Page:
-- grade 4, Notre Dame de Sion, Kansas City
The War of the Rose
If spray-grounds were battlegrounds,
the war would wage on,
until the air was filled with sounds
of triumph and joy, echoing off the pond.
The victors would then pose,
beside the red, red rose.
Comments: The judges liked the maturity of metaphor and the surprising juxtaposition of the beauty of a rose with the harshness of war.
Well done, Piper!
Congratulations to our 2016 Winners!
-- grade 6, Notre Dame de Sion, Kansas City, MO
The Traveling Rose
Blowing onto my doorstep, tired from your journey.
Sitting on the front porch, waiting to be found.
Your red petals are trimmed with brown now.
The color brown, which is found so alive in things,
means for you, the end.
Still, though, there is some resemblance to the beautiful rose that was lovingly
As if there was no longer a use for you, flung into the grass.
Coming to me, wilting in sadness for all you have lost.
There is no reversing your past, but there can be some hope.
Never the same as your life where you were meant to be.
Finding a new beginning to start your end.
Comments: The judges admired Anna’s use of color imagery and the way the poem opens up at the end, so that the reader can find a greater, more universal meaning.
Because there were abundant, well-written entries in the upper grades, the judges would like to give honorable mention to the following students. They have talent, and we hope they will continue to write.
-- grade 7, Moreland Ridge Middle School, Blue Springs, MO
I’m from Hoping
I’m from hoping.
I’m from laughing at times,
Screaming at others.
I’m from hearing
The shouts, seeing the hitting
Then feeling it later.
I’m from crying and wishing.
It would end soon,
But soon was never soon enough.
I’m from a house of two boys,
(My brother like a dad,
My dad an abusive stranger.)
A stranger that was my favorite
Person to be around.
A stranger that is never to be seen again.
I’m from moving from foster home
To foster home.
I’m from being scared of men,
Never knowing if they’re like him.
I’m from hiding and keeping my
Mouth closed, unless I was told to do otherwise.
I’m from my heart feeling like a dying rose, falling
Apart piece by piece.
Comments: The judges thought this was a very powerful poem. The poet used line breaks very effectively, and delaying the use of the word “rose” made it more impactful - a devastatingly moving ending.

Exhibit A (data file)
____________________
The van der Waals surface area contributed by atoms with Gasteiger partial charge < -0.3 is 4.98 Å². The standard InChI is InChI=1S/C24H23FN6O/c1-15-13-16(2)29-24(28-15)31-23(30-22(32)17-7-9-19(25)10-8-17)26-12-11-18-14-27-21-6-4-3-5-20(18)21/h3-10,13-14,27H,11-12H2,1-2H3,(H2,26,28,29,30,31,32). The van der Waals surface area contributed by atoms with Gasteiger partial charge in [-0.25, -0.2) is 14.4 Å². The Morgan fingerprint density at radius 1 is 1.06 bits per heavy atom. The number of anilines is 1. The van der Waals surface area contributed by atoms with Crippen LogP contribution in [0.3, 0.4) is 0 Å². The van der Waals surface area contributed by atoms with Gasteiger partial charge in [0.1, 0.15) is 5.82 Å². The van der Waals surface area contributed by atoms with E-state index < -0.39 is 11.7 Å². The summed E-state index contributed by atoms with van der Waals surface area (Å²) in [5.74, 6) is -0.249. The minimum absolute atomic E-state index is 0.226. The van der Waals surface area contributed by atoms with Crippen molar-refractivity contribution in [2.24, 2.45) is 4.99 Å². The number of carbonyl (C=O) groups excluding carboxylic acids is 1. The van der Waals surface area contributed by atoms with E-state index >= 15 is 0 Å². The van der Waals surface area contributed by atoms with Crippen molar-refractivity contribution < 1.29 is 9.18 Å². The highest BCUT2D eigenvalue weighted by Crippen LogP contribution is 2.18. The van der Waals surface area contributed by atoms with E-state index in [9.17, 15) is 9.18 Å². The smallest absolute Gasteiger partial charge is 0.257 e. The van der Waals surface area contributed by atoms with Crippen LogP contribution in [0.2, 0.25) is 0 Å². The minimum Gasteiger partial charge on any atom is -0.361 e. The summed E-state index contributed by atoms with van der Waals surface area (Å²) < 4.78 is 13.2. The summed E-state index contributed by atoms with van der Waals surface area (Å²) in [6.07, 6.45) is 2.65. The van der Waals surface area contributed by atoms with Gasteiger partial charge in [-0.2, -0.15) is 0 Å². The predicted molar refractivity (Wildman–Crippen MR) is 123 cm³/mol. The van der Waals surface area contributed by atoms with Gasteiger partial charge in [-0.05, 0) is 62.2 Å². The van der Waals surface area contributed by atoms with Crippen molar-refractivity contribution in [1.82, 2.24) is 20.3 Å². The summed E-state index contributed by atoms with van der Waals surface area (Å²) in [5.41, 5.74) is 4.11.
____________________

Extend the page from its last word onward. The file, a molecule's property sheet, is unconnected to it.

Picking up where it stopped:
-- 7th grade, Moreland Ridge Middle School, Blue Springs, MO
Scars of Freedom
Blood, deep red like the tips of rose petals,
bubbles on the battlefield.
men and women,
sacrificing lives for pure patriotism.
The families back home tingling with fear,
scared to know.
The smell of gunpowder
surrounds the barracks,
while the soldiers prepare
weapons for armed conflict.
Faces are rock hard
with little to no emotion,
though on the inside you can see them trembling
with sorrow and terror.
They know freedom
is not free,
when they see the blood,
deep red like the tips of rose petals,
bubbling on the battlefield.
Comments: The judges admired Anna’s sophisticated treatment of what it means to serve in the military. She also used strong imagery, especially red color imagery
-- grade 5, Notre Dame de Sion, Kansas City, MO
Roses in the Sunset
My petals shone like a star, as the sun set over my home, Loose Park.
All the birds and animals were going peacefully to sleep as the moon rose.
My mysterious vines were a deep dark green. All of my neighbors in the rose
garden were closing their petals as they drifted off into the world of dreams.
My magenta petals looked blue, like the shining lake or the blue on the
raven’s illuminating night. Sky blue feathers. I was getting ready to drift
off into the world of dreams that gives me rest each day. I looked into the
magical night and thought that I was a very lucky rose who had an amazing
Comments: Tyler’s prose poem has strong color imagery. Judges liked that the poet took the point of view of the rose and made the flower the speaker in the poem.